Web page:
Namati and the Legal Empowerment Network stand in solidarity with those courageously protesting across the US and around the world against police brutality and systemic racism.
Legal empowerment is a pathway to justice. When people facing injustice are able to know and use the law to defend their rights—imperfect as those laws are-—they can build from that experience to reshape the law altogether.
Jhody Polk, a Legal Empowerment Network member from the US, for example, supports jailhouse lawyers—incarcerated people who provide legal support to fellow incarcerated people—in Florida, New York, and elsewhere. Jhody served as a jailhouse lawyer herself when she was incarcerated for seven years.
Through the Legal Empowerment and Advocacy Hub (LEAH), Jhody and other jailhouse lawyers are drawing on their lived experience to envision and argue for a transformation in the American criminal justice system. As she explains it: “When people know the law and learn to use that law, they develop the confidence and commitment to participate in the shaping of just and peaceful institutions. Justice and civic duty are not taught, they’re inspired.”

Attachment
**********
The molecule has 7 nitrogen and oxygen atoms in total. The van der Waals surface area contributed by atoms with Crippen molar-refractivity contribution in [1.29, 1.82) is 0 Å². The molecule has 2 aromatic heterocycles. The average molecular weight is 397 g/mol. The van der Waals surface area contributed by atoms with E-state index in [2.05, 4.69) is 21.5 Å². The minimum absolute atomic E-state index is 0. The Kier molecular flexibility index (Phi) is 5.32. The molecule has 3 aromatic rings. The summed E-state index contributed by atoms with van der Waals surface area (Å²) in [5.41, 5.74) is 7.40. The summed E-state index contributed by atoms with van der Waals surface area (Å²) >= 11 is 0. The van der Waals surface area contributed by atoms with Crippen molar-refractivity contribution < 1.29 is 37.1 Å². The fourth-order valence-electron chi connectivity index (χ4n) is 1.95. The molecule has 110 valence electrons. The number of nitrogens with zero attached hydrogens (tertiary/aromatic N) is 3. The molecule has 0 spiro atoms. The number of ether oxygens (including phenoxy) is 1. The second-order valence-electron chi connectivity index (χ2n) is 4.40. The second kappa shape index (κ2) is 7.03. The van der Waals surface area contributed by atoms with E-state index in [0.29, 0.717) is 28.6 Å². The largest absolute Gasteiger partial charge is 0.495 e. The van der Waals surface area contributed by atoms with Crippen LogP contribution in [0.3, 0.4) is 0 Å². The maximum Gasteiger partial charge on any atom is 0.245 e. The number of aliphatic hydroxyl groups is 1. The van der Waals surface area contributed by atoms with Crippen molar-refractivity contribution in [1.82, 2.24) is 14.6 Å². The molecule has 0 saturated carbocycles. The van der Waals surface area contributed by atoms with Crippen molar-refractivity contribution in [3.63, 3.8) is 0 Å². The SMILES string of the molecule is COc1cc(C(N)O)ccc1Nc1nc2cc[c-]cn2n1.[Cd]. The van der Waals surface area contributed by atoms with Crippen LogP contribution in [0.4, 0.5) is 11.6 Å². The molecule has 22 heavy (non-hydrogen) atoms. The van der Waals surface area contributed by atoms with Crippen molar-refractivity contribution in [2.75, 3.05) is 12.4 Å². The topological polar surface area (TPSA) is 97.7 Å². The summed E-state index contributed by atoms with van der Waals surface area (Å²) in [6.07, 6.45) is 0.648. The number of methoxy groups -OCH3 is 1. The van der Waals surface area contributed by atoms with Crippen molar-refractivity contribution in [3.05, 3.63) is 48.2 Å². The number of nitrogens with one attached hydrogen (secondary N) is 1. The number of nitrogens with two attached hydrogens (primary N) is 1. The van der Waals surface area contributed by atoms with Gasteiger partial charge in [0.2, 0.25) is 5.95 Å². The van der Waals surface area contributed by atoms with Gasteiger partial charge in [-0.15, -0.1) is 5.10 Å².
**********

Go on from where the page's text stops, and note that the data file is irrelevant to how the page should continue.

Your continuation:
But that work of legal empowerment is not a substitute for protest. It’s a complement.
We stand with the protestors. Some of us are providing legal support to protestors; many of us are protesting ourselves.
Namati means “bending the arc.” With leadership from those most impacted, we will bend the arc of history together.
*Given the risk of COVID-19 has not diminished, if you participate in protests please do take care to maintain 6 or more feet of distance from others; carry and use hand sanitizer liberally; wear a mask with ample facial coverage and wear it securely/consistently; and take particular precaution with mask-wearing when yelling or chanting slogans.
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